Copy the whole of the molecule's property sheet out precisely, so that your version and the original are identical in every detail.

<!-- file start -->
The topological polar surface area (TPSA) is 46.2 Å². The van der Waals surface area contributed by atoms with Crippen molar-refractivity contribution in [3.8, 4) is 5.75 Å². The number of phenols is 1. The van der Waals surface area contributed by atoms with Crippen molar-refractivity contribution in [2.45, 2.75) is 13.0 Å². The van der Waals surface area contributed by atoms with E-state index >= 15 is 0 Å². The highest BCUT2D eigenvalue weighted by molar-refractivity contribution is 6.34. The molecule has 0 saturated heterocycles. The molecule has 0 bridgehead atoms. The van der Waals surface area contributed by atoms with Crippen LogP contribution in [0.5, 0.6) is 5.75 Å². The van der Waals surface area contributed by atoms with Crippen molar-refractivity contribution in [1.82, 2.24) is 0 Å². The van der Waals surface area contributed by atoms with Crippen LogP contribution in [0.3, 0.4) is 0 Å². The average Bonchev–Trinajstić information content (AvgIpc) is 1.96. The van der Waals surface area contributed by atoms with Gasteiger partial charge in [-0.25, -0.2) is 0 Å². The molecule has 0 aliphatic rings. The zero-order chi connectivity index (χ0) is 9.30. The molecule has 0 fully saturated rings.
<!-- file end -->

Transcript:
The topological polar surface area (TPSA) is 46.2 Å². The van der Waals surface area contributed by atoms with Crippen molar-refractivity contribution in [3.8, 4) is 5.75 Å². The number of phenols is 1. The van der Waals surface area contributed by atoms with Crippen molar-refractivity contribution in [2.45, 2.75) is 13.0 Å². The van der Waals surface area contributed by atoms with E-state index >= 15 is 0 Å². The highest BCUT2D eigenvalue weighted by molar-refractivity contribution is 6.34. The molecule has 0 saturated heterocycles. The molecule has 0 bridgehead atoms. The van der Waals surface area contributed by atoms with Crippen LogP contribution in [0.5, 0.6) is 5.75 Å². The van der Waals surface area contributed by atoms with Crippen molar-refractivity contribution in [1.82, 2.24) is 0 Å². The van der Waals surface area contributed by atoms with Crippen LogP contribution in [0.3, 0.4) is 0 Å². The average Bonchev–Trinajstić information content (AvgIpc) is 1.96. The van der Waals surface area contributed by atoms with Gasteiger partial charge in [-0.25, -0.2) is 0 Å². The molecule has 0 aliphatic rings. The zero-order chi connectivity index (χ0) is 9.30. The molecule has 0 fully saturated rings.